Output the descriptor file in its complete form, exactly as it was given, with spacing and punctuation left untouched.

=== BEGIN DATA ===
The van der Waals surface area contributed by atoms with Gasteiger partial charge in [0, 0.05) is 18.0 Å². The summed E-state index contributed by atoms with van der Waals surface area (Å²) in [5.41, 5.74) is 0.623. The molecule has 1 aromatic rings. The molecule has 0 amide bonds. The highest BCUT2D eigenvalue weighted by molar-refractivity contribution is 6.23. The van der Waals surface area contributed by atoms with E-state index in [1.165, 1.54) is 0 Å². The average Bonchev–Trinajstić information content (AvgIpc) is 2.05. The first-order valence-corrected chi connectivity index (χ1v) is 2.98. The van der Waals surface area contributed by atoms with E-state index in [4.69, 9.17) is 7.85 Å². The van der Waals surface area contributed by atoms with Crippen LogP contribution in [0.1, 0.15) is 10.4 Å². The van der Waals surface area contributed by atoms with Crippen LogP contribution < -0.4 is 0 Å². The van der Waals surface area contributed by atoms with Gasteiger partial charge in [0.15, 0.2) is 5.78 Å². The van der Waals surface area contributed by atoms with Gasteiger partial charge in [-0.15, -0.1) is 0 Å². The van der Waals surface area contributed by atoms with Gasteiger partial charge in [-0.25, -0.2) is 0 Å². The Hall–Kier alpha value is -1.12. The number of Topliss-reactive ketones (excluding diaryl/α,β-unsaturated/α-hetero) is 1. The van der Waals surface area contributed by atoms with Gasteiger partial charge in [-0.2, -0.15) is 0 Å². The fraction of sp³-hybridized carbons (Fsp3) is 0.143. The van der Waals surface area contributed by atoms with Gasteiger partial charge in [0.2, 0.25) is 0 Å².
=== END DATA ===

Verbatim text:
The van der Waals surface area contributed by atoms with Gasteiger partial charge in [0, 0.05) is 18.0 Å². The summed E-state index contributed by atoms with van der Waals surface area (Å²) in [5.41, 5.74) is 0.623. The molecule has 1 aromatic rings. The molecule has 0 amide bonds. The highest BCUT2D eigenvalue weighted by molar-refractivity contribution is 6.23. The van der Waals surface area contributed by atoms with E-state index in [1.165, 1.54) is 0 Å². The average Bonchev–Trinajstić information content (AvgIpc) is 2.05. The first-order valence-corrected chi connectivity index (χ1v) is 2.98. The van der Waals surface area contributed by atoms with E-state index in [4.69, 9.17) is 7.85 Å². The van der Waals surface area contributed by atoms with Crippen LogP contribution in [0.1, 0.15) is 10.4 Å². The van der Waals surface area contributed by atoms with Crippen LogP contribution < -0.4 is 0 Å². The van der Waals surface area contributed by atoms with Gasteiger partial charge in [0.15, 0.2) is 5.78 Å². The van der Waals surface area contributed by atoms with Gasteiger partial charge in [-0.15, -0.1) is 0 Å². The van der Waals surface area contributed by atoms with Gasteiger partial charge in [-0.25, -0.2) is 0 Å². The Hall–Kier alpha value is -1.12. The number of Topliss-reactive ketones (excluding diaryl/α,β-unsaturated/α-hetero) is 1. The van der Waals surface area contributed by atoms with Gasteiger partial charge in [-0.2, -0.15) is 0 Å². The fraction of sp³-hybridized carbons (Fsp3) is 0.143. The van der Waals surface area contributed by atoms with Gasteiger partial charge in [0.2, 0.25) is 0 Å².